Dawn Redwood—Metasequoia glyptostroboides

These redwoods are a large, graceful pyramidal deciduous conifer. They have a fluted trunk with bright green, lace-like deciduous foliage. They need full sun and are great for orna- mental, and also provides excellent lumber. These Redwoods are not drought tolerant and often grow best on a stream bank.

Black Spruce—Picea mariana

This spruce is slender and conical with short bluish green needles. It does well in colder areas and does best in moist, acidic soils. It is commonly used for timber. This Michigan native will tolerate wet to dry sights and is a very fast grower.

Black Hills Spruce—Picea glauca densata

Black Hills is denser and shapelier than White Spruce. It has dark blue-green, 1/2 inch, crowded needles and is commonly used as Christmas or ornamental trees, as well as windbreaks and borders. This Spruce makes excellent mini Christmas trees as it naturally keeps a pyramidal, dense shape. Its bark is black and it grows 1/2 as fast as W. Spruce.

Blue Wonder Blue Spruce—Picea pungens glauca var. ‘Van Sikes’

This Spruce is a selected strain from the Colorado Rockies. The needles are 95% blue in color. Marion Van Slooten and Jack Sikes worked tirelessly for 20 years to develop this selection. Some of the criteria needed to select this seed source were needle color, medium growth rate, hardy leader bud, symmetrical branching, and uniform growth in the fields. This is the best selection for container growing as it has a very uniform look from container to container.

Colorado Blue Spruce—Picea pungens glauca var. ‘Apache’

This evergreen is dense and conical with stout, prickly 3/4 to 1 1/4 inch needles that are bluish-green to bright silvery blue in color. It is adaptable, prefers rich moist soil in full sun but also thrives on dry, well-drained sites. These trees are commonly used as Christmas and ornamental trees, as well as windbreaks. We use this seed source when looking for all colors from green to blue shimmer. It has a fast growth rate with much blue color.

Colorado Blue Spruce—Picea pungens glauca var. ‘Kaibab’

Somewhat slower growing but good blue color. These trees are commonly used as Christmas and ornamental trees, as well as windbreaks.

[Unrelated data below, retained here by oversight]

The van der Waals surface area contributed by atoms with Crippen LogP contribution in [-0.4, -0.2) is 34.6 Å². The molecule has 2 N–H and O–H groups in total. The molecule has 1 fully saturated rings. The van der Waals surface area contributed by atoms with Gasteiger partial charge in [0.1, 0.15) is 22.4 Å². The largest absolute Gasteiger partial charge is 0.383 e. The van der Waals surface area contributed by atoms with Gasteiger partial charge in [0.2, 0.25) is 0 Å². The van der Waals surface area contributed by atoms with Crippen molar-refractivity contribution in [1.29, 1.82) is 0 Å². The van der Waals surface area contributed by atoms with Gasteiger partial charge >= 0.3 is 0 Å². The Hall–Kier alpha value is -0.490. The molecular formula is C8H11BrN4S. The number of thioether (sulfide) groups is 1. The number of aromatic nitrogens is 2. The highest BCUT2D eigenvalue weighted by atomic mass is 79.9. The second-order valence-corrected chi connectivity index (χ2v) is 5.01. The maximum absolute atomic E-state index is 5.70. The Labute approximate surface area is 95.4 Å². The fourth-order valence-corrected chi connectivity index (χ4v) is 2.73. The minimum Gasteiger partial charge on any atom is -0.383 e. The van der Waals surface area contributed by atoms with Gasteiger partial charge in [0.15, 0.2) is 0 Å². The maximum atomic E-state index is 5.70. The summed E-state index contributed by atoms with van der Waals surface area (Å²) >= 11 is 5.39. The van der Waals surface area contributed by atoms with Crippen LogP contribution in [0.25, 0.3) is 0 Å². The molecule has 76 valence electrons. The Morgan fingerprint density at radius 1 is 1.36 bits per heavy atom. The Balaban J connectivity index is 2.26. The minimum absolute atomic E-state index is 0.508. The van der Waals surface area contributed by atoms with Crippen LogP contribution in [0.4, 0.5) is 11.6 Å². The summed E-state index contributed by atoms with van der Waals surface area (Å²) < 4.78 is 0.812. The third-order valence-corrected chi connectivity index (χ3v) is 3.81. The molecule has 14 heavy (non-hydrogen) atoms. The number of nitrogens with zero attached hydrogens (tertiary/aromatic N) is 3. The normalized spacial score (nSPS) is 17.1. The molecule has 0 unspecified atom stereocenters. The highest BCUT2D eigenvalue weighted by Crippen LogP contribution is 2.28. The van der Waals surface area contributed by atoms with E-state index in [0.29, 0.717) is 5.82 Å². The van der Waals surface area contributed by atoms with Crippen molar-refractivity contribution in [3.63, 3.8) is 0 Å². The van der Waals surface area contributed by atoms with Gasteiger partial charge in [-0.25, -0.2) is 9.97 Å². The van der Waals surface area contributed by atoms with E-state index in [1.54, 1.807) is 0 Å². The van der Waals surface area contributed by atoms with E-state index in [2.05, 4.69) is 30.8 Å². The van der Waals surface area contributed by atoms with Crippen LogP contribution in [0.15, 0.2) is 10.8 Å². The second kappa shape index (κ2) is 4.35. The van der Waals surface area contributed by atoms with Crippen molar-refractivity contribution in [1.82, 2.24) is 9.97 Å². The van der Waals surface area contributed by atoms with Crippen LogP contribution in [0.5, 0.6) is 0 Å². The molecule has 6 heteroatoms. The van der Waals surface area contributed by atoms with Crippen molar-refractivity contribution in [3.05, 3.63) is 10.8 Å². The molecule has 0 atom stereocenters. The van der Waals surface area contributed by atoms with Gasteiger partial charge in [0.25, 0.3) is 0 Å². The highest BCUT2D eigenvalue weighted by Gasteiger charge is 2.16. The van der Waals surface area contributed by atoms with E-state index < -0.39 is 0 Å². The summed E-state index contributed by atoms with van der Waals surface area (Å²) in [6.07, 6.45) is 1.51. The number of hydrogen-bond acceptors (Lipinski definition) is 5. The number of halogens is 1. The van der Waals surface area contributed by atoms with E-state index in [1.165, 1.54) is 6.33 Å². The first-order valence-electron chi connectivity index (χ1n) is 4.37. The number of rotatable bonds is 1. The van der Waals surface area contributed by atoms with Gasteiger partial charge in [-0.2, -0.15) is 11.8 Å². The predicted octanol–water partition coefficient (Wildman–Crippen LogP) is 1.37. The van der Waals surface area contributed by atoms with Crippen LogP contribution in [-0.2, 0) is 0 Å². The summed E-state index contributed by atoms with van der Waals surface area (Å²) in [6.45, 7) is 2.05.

Engelman Spruce—Picea engelmannii

This is a hardy spruce tree that has stiff, blue-green to silvery blue needles that are densely compact. They have 2 inch long cones that drop seed annually. This Spruce also has thin, beautiful bark and is an excellent tree for ornamental or lumber. This Spruce looks like a Colorado Blue Spruce with it’s narrow form.

Meyer Spruce—Picea meyeri

Meyer Spruce trees are the perfect shape and requires minimal shearing. They have a late bud break and tolerates most soil conditions. The needles are blue-green in color. The Meyer Spruce looks like a fat Colorado Blue Spruce when young with less blue color.

Norway Spruce—Picea abies

Norway’s are one of the fastest growing of all spruces. They are an extremely attractive, pyramidal evergreen with strong, distinctive sweeping branches to the ground. The needles are a shiny green and are 1/2 to 1 inch long and flat with annual whorls. They grow on moist sites except in sour or water-soaked soil. They are great for Christmas or ornamental trees as well as windbreaks. These Spruces are currently the most popular and widely used ornamental evergreen in the USA.

Oriental Spruce—Picea orientalis

This Spruce is a slow growing Spruce that is native to Asia. It has short yellow-green needles and tight branching. It is a beautiful ornamental landscape tree and is much under utilized in the USA.

Serbian Spruce—Picea omorika

Serbian’s are a graceful, pyramidal evergreen with drooping branches. They have soft 1/2 to 1 inch dark blue-green needles that are silver underneath. The symmetrical growth requires little or no shearing and are great for Christmas or ornamental trees. Serbian’s grow on most soils and are easily transplanted. Some seed sources winter burn in Michigan, but we used a hardy source from Yugoslavia. 

White Spruce—picea glauca

The White Spruce is native of northern US and Canada. It is an adaptable pyramidal evergreen with dense bluish green 1/2 to 3/4 inch needles that go completely around the twig. It withstands wind, cold, drought, and crowding and resembles the Colorado Blue Spruce. White Spruce is a favorite for ornamentals, mass planting, hedges, windbreaks, Christmas trees, and pulp- wood. They are extensively planted in Canada for timber.

Quaking Aspen—Populus tremuloides

Quaking Aspen has a narrow, columnar shape with a smooth, pale greenish white bark on young trees which darkens to gray. They have fuzzy gray catkins with shades of olive & rose in March -April and silky leaves that unroll revealing pink and silver tones, which mature to lustrous bright green. They have simple, alternate, almost round leaves that are attached by long pliant stems which catch every hint of breeze. They do well on sandy or rocky soils and are great for landscape trees and are also used for pulp- wood. Our seed comes from Native Stands in Colorado.

Canoe Birch (Paper) - Betula papyrifera

This well known tree is noted for its natural beauty in summer and winter alike. It has dark green leaves that change to yellow in the fall. The striking white colored bark peels into paper-like layers. They are native to Michigan and were used by Native Americans and early settlers to make Birch bark canoes.

Heritage River Birch—Betula nigra